UIC is pleased that EuropeTrain will shortly issue its recommendations
Final Report soon to be presented at UIC
The EuropeTrain project, managed by UIC in collaboration with almost 30 railway companies and several industry partners, is at the final stage following two years of testing. While DB Systemtechnik was entrusted with the technical implementation in Minden, the overall planning, testing and monitoring of EuropeTrain was coordinated by DB Schenker Rail in Mainz.
UIC is pleased to see the successful completion of this long and complex technical process, involving a two-year test programme with over 200,000 km of runs across a number of European countries and in a range of climatic conditions.
Jean-Pierre Loubinoux, UIC Director General, wishes to point out that the great technical complexity of this issue on which UIC has been working for the last several years was only brought to completion thanks to the participation of a large part of its European members and the ability to bring together – via UIC – a high-level team of experts able to assess every aspect of the project in order to deliver extremely constructive recommendations concerning sustainable development – which provides the framework for all our European networks and members.
The aim of this project was to test a new type of composite brake block – the “LL” block – which smoothens the wheel surface and significantly reduces noise during train travel. The advantage of the LL block is that it can replace the current cast-iron brake block without the need to adapt the fleet’s braking system.
From December 2010 to the end of September 2012, the EuropeTrain – composed of several types of freight wagon and carrying several kinds of cargo commissioned by various rail operators – travelled across Sweden, Germany, France, Poland, Switzerland, Italy, Austria, Slovakia, Hungary and Luxembourg with LL brake blocks, before going into series production to retrofit the existing European freight wagon fleet.
The LL brake block has the potential to halve the rail noise produced by conventional trains. Since the LL brake block does not require the braking system to be adapted and has a higher cost effectiveness than the K block, UIC sees this as being a potential solution for the retrofitting of the European rail fleet, consisting of 600,000 freight wagons. The LL or “silent” brakes which have been tested differ from the conventional cast-iron brake blocks insofar as they do not damage the surface of the wheels. The composite brake blocks have an approximately 10 dB noise reduction potential which means that perceived noise is decreased by half.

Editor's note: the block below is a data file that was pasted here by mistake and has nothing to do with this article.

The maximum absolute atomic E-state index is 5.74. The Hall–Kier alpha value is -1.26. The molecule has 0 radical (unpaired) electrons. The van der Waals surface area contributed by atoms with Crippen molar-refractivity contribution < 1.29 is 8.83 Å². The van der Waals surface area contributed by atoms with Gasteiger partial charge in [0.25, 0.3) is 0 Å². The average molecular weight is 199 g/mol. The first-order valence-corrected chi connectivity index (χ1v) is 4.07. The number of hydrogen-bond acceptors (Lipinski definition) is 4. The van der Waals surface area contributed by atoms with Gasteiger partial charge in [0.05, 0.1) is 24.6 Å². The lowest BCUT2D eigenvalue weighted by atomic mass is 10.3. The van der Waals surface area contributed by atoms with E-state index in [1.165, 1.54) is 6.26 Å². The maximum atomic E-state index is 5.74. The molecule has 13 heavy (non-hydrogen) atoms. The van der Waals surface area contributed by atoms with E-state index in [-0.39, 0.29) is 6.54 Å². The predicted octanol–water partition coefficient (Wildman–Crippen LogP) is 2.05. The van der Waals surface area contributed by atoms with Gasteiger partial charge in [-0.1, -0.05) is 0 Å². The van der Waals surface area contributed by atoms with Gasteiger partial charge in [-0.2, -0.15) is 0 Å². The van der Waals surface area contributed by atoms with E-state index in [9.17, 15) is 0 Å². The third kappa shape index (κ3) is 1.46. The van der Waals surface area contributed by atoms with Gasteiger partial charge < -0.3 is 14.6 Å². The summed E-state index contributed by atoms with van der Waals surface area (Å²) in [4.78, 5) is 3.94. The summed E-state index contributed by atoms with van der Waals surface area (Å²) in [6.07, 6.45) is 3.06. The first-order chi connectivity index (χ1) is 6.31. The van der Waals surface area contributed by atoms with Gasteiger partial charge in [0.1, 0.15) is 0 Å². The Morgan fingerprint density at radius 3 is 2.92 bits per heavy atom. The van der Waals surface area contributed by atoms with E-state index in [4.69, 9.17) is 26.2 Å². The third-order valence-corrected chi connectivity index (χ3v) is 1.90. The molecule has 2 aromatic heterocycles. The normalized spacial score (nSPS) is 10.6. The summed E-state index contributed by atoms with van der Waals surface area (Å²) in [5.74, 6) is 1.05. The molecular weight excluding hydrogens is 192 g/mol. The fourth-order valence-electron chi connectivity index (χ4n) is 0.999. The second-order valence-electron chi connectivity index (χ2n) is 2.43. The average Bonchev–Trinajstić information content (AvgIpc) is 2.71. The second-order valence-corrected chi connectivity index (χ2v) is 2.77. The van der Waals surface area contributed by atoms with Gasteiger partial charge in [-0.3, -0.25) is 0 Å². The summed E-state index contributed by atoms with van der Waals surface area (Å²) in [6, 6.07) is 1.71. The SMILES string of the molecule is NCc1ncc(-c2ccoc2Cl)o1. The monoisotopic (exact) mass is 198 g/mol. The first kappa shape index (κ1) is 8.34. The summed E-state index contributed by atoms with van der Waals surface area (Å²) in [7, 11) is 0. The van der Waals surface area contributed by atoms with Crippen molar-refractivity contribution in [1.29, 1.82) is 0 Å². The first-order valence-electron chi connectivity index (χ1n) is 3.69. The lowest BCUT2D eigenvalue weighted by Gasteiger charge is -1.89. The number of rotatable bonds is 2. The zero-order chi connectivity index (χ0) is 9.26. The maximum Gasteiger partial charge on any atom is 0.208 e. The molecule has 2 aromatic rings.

Johannes Gräber (DB Systemtechnik), EuropeTrain project manager, presented the results of the project at the last UIC Rail System Forum on 16 April, demonstrating that the blocks met the strict requirements as a result of over 200,000 km of test runs, numerous analyses and trials conducted over the past two years.
The members of the UIC Rail System Forum thus unanimously approved the final EuropeTrain report and its appendices, the guidelines for the use of LL brake blocks and appendix M3 of leaflet 544-1 containing the list of LL brake blocks ready for homologation.
- Usage guidelines for composite (LL) brake blocks online on the UIC website
The 9th edition of the usage guidelines for composite (LL) brake blocks in force since 1 May 2013 can be consulted on the UIC website at the following address:
The UIC language service is currently checking the three final versions of the report (in English, German and French) in order to ensure the versions are consistent before being published.
- Final report of the EuropeTrain project
UIC will be pleased to present the final report of the EuropeTrain project very soon – the date will be announced in one of the next editions of UIC eNews.
- About the GPS train tracking system
The path of the EuropeTrain was defined acording to various loops, each representing particular operational, topographic and/or meteorological conditions.
The train path was planned as a flower shaped configuration with different loops (12,500 km each), always starting and ending at one centre point (Minden, Germany) for regular measurements, inspections and possible maintenance.